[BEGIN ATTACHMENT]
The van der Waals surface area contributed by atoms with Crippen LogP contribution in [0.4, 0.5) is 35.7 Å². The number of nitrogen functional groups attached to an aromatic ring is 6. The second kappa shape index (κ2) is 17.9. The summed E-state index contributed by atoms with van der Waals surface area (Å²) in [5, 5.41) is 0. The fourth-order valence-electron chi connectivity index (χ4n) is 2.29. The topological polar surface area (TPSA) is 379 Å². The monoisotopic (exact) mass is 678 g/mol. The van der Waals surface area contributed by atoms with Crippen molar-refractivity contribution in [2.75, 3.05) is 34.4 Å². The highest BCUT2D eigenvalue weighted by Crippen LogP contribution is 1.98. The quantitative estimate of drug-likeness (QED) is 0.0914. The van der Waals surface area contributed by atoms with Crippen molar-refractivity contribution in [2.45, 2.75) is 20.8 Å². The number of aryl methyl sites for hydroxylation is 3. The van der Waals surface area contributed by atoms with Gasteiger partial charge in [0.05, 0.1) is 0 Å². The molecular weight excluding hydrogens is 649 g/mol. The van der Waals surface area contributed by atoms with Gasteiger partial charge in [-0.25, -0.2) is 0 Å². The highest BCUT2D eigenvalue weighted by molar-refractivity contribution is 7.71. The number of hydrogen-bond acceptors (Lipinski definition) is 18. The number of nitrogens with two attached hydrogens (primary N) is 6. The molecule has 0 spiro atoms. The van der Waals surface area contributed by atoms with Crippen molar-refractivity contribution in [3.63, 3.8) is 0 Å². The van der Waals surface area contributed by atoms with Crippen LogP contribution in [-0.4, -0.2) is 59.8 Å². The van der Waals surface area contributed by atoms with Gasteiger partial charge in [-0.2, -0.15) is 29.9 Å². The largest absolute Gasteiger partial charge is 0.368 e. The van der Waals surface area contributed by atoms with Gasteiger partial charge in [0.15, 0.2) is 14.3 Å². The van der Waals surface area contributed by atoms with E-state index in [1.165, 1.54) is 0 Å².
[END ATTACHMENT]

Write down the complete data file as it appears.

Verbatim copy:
The van der Waals surface area contributed by atoms with Crippen LogP contribution in [0.4, 0.5) is 35.7 Å². The number of nitrogen functional groups attached to an aromatic ring is 6. The second kappa shape index (κ2) is 17.9. The summed E-state index contributed by atoms with van der Waals surface area (Å²) in [5, 5.41) is 0. The fourth-order valence-electron chi connectivity index (χ4n) is 2.29. The topological polar surface area (TPSA) is 379 Å². The monoisotopic (exact) mass is 678 g/mol. The van der Waals surface area contributed by atoms with Crippen molar-refractivity contribution in [2.75, 3.05) is 34.4 Å². The highest BCUT2D eigenvalue weighted by Crippen LogP contribution is 1.98. The quantitative estimate of drug-likeness (QED) is 0.0914. The van der Waals surface area contributed by atoms with Crippen molar-refractivity contribution in [2.45, 2.75) is 20.8 Å². The number of aryl methyl sites for hydroxylation is 3. The van der Waals surface area contributed by atoms with Gasteiger partial charge in [0.05, 0.1) is 0 Å². The molecular weight excluding hydrogens is 649 g/mol. The van der Waals surface area contributed by atoms with Gasteiger partial charge in [-0.25, -0.2) is 0 Å². The highest BCUT2D eigenvalue weighted by molar-refractivity contribution is 7.71. The number of hydrogen-bond acceptors (Lipinski definition) is 18. The number of nitrogens with two attached hydrogens (primary N) is 6. The molecule has 0 spiro atoms. The van der Waals surface area contributed by atoms with Crippen molar-refractivity contribution in [3.63, 3.8) is 0 Å². The van der Waals surface area contributed by atoms with Crippen LogP contribution in [-0.4, -0.2) is 59.8 Å². The van der Waals surface area contributed by atoms with Gasteiger partial charge in [-0.2, -0.15) is 29.9 Å². The largest absolute Gasteiger partial charge is 0.368 e. The van der Waals surface area contributed by atoms with Gasteiger partial charge in [0.15, 0.2) is 14.3 Å². The van der Waals surface area contributed by atoms with E-state index in [1.165, 1.54) is 0 Å².